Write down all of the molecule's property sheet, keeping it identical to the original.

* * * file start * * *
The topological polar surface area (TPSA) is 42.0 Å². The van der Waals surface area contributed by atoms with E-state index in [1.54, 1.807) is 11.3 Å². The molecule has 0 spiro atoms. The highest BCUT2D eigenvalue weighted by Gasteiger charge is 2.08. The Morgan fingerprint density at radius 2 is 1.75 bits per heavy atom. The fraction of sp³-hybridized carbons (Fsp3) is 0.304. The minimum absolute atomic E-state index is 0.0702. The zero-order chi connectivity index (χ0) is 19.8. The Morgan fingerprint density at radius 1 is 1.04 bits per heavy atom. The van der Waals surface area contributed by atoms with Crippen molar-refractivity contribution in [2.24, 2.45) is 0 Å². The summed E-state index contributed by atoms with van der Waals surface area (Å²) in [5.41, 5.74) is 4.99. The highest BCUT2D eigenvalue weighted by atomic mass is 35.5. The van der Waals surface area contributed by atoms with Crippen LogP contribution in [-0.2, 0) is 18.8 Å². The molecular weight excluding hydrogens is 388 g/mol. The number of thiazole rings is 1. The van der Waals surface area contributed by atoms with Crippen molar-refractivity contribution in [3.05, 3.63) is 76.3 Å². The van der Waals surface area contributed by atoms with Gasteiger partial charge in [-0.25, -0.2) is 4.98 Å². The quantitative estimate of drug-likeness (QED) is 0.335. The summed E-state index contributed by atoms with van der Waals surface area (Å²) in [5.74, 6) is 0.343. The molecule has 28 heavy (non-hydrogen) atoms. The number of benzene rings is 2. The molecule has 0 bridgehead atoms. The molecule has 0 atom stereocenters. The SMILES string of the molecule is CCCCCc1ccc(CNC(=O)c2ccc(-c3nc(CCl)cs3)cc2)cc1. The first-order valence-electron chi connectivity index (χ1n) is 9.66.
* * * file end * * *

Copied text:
The topological polar surface area (TPSA) is 42.0 Å². The van der Waals surface area contributed by atoms with E-state index in [1.54, 1.807) is 11.3 Å². The molecule has 0 spiro atoms. The highest BCUT2D eigenvalue weighted by Gasteiger charge is 2.08. The Morgan fingerprint density at radius 2 is 1.75 bits per heavy atom. The fraction of sp³-hybridized carbons (Fsp3) is 0.304. The minimum absolute atomic E-state index is 0.0702. The zero-order chi connectivity index (χ0) is 19.8. The Morgan fingerprint density at radius 1 is 1.04 bits per heavy atom. The van der Waals surface area contributed by atoms with Crippen molar-refractivity contribution in [2.24, 2.45) is 0 Å². The summed E-state index contributed by atoms with van der Waals surface area (Å²) in [5.41, 5.74) is 4.99. The highest BCUT2D eigenvalue weighted by atomic mass is 35.5. The van der Waals surface area contributed by atoms with Crippen LogP contribution in [-0.2, 0) is 18.8 Å². The molecular weight excluding hydrogens is 388 g/mol. The number of thiazole rings is 1. The van der Waals surface area contributed by atoms with Crippen molar-refractivity contribution in [3.05, 3.63) is 76.3 Å². The van der Waals surface area contributed by atoms with Gasteiger partial charge in [-0.25, -0.2) is 4.98 Å². The quantitative estimate of drug-likeness (QED) is 0.335. The summed E-state index contributed by atoms with van der Waals surface area (Å²) in [5.74, 6) is 0.343. The molecule has 28 heavy (non-hydrogen) atoms. The number of benzene rings is 2. The molecule has 0 bridgehead atoms. The molecule has 0 atom stereocenters. The SMILES string of the molecule is CCCCCc1ccc(CNC(=O)c2ccc(-c3nc(CCl)cs3)cc2)cc1. The first-order valence-electron chi connectivity index (χ1n) is 9.66.